Find out our Chapter Book picks for 2020!
In May, when we introduced the Chapter Book pick for every month of the year, we were dazzled by some incredible books! We discovered new South Asian authors from different publishers. We explored chapter books on a variety of topics, both fiction and non-fiction! Some of the themes and ideas covered in this list are:
Wildlife, travel, and animals!
South Asian historical fiction
Mehendi, art, and tech!
Birds and conservation
South Asian identity
Food and fun
Stars, adventures through constellations, and magic
A round-up of the Monthly Chapter Book Recommendation for children ‑ from the several books we run through each year!
As kids transition from picture books to chapter books, it is important for us as parents to recognize that the transition may not be as easy for all kids!
To make this easy for both parents and kids we at Tokabox classify chapter books further as:
Toka Early Readers for 6‑8 yr olds
Toka Middle Readers for 9‑12 yr olds!
Toka Teens for teenagers & YA!
Kashmira Sheth's ‘Nina Soni, Sister Fixer!’ is the second title in the humorous Nina Soni series featuring a charming, distractible Indian-American girl and her family and friends.
“A long rainy stretch during spring break has Nina restless and hungry for a new project and aggravated with little sister Kavita’s embarrassing behavior. A fresh pile of dirt just delivered to the neighbor’s house for a landscaping project ends up being too tempting to resist. Can Nina fix Kavita and create something amazing at the same time?”
Here’s what my 8-year-old thought of the book: “Nina Soni is fun and teaches you that you cannot change the way a person is. She wants to fix her sister and in the end she finds out that nobody can change how a person is. I also liked that Nina is the same age as me and Indian American like me."
The market is filled with books about children and their role in saving the environment but Ranjit Lal's Budgie, Bridge and Big Djinn is pretty special. It simply doesn't cram those facts in there but offers an interesting and immersive experience. The book is about Brijesh, Shoma and Shoma's Tibetan Mastiff-German Shepherd Big Djinn, as they embark on a dangerous expedition to save their home near Nainital from the clutches of a rich, greedy and corrupt man who wants to replace their ancestral home with a huge profit-making sporting arena.
In the book, the author's love for natural history, wildlife, birds, and animals really shines through. He was awarded the Zeiss Wildlife Lifetime Conservation Award in 2019. We love how both Brijesh and Shoma are outspoken, independent thinkers and it is great to see them both move beyond their past difficulties. Shoma's parents are divorced. Brijesh lost his mother to cancer and his father is an abusive alcoholic but with the help of Shoma's naani, Brijesh is set for a better future. The book is cheerful, breezy and packed with lovely information and descriptions of wildlife and sceneries. Go for it!
Set in 1942 in the fictitious town of Navrangpur, Ahimsa is a brilliant novel that tells the story of a 10-year-old girl and her role in the Indian Independence movement.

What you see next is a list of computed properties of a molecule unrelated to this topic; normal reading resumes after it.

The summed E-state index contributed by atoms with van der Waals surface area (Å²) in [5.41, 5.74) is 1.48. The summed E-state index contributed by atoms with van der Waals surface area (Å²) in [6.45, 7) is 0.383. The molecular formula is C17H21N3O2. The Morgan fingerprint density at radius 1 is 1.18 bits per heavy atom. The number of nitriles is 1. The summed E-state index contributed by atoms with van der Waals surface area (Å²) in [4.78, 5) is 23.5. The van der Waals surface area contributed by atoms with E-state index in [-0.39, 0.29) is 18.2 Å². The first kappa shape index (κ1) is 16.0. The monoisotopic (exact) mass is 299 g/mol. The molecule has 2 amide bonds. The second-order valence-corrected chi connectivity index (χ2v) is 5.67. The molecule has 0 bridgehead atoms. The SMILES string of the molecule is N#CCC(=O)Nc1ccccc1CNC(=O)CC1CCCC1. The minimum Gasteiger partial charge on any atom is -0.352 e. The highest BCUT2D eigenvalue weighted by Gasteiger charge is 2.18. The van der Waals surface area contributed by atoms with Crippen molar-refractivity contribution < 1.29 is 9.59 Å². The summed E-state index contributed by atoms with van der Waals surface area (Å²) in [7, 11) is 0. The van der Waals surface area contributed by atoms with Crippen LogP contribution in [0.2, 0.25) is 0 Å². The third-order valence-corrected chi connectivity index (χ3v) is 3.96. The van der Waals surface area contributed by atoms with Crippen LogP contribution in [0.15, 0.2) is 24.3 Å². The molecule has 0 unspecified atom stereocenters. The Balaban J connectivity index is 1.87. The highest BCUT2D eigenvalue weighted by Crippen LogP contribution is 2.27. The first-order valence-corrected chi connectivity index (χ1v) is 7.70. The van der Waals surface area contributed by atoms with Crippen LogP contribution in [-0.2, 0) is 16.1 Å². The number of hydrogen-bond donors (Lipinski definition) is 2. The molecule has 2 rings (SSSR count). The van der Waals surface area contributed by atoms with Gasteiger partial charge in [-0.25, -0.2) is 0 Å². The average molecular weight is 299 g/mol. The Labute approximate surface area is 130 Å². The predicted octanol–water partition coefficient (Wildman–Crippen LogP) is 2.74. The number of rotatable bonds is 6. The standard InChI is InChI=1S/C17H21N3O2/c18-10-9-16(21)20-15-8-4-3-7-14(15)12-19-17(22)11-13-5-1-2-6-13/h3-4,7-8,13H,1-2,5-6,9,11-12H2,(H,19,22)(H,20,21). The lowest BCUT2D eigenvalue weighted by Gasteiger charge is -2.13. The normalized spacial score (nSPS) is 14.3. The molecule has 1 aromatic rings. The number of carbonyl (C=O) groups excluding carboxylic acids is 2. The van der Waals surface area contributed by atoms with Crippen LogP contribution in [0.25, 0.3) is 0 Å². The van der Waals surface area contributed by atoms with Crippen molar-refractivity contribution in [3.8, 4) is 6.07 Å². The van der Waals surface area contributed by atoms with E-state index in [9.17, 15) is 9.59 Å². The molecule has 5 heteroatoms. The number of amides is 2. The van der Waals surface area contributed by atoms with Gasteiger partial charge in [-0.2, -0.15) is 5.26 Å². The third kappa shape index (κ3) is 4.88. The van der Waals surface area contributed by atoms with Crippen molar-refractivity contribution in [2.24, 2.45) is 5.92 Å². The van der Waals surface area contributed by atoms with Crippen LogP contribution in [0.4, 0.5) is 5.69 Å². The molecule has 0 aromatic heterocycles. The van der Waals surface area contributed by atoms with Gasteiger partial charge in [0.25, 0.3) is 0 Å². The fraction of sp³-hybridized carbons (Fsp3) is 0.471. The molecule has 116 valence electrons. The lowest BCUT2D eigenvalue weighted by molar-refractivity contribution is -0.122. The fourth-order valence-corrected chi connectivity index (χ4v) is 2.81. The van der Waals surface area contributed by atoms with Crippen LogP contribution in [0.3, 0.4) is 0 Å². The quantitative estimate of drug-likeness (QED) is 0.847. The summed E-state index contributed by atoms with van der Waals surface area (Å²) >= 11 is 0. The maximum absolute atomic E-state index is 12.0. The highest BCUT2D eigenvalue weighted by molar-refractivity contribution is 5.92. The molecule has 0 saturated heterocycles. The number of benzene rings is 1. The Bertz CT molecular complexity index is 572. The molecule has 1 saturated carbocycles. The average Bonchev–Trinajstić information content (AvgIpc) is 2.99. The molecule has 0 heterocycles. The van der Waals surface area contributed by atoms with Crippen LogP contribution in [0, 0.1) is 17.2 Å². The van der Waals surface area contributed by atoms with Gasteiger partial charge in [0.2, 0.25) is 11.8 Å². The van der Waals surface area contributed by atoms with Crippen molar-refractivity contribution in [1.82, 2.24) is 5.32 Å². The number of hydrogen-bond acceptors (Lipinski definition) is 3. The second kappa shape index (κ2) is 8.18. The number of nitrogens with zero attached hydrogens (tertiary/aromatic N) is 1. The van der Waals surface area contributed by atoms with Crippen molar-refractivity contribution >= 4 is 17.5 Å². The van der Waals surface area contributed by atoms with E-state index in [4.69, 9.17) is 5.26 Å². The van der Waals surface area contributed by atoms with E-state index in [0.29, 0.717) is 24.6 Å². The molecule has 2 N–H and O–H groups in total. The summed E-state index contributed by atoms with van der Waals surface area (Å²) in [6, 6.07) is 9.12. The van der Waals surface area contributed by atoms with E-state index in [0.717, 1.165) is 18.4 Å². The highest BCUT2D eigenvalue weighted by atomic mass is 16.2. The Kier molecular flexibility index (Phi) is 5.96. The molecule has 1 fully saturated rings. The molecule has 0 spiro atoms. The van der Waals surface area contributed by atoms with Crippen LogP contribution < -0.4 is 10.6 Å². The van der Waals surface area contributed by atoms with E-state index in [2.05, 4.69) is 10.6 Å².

The last few years have seen many interesting children's books about India and its past but Ahimsa is the most riveting, powerful book we have ever read. It works beautifully both as a young adult novel and a historical novel. It gives us such a wonderful peek into the lives and personal conflicts of people who lived during 1942 in India and who were part of India's historic freedom movement.
Set in 1942, Ahimsa is about Anjali, a ten-year-old girl whose mother works for a British officer. Anjali's mother quits her job and joins the freedom movement. Anjali is nonplussed by her mother's choice and she cannot understand why they would have to give up their beautiful clothes and only wear khadi. Anjali and her family are brahmins and hence on top of the caste system. Anjali's parents decide that everyone should be equal and they start challenging the status quo -- they empty the waste from their own toilets, work with the Dalits in their neighborhood how to read and write, and are constantly assessing their beliefs and strategies when it comes to their role in the freedom movement.
The author's background as a screenwriter really contributes to the pace and structure of this novel, which powers its way through many events, incidents and conflicts. It is hard to put the book down when one exciting event follows another. The author visualizes scenes so beautifully and we can actually see them in our mind's eye.
What I love about the book is that it is unflinchingly honest and is not precious about the Independence movement but courageously confronts a clash of ideals in the minds of its characters. For example, Gandhi burned foreign-spun clothes but he deeply regretted it later, and so do some of the novel's characters. Every page is a delight and a wonder to read. Every emotion is genuine. There is not a single false note in the book. A new identity and a new India is being forged, and in the background, religious and caste battles are being fought.
My daughter and I love history, which is why we lapped up all the historical references and descriptions in the book, especially the Spinning Wheel and its symbolism of passive resistance and self-sufficiency. We understood the complexity of the caste system in India and Dr. Ambedkar's work.
Interestingly, Shailaja is based on the author's great grandmother, freedom fighter Anasuyabai Kale, who worked with Gandhi and was imprisoned for civil disobedience.
We think your child will absolutely love Ahimsa! It is a delight to read, has fun, pace and humor, and leaves you emotionally and spiritually satisfied after you finish it!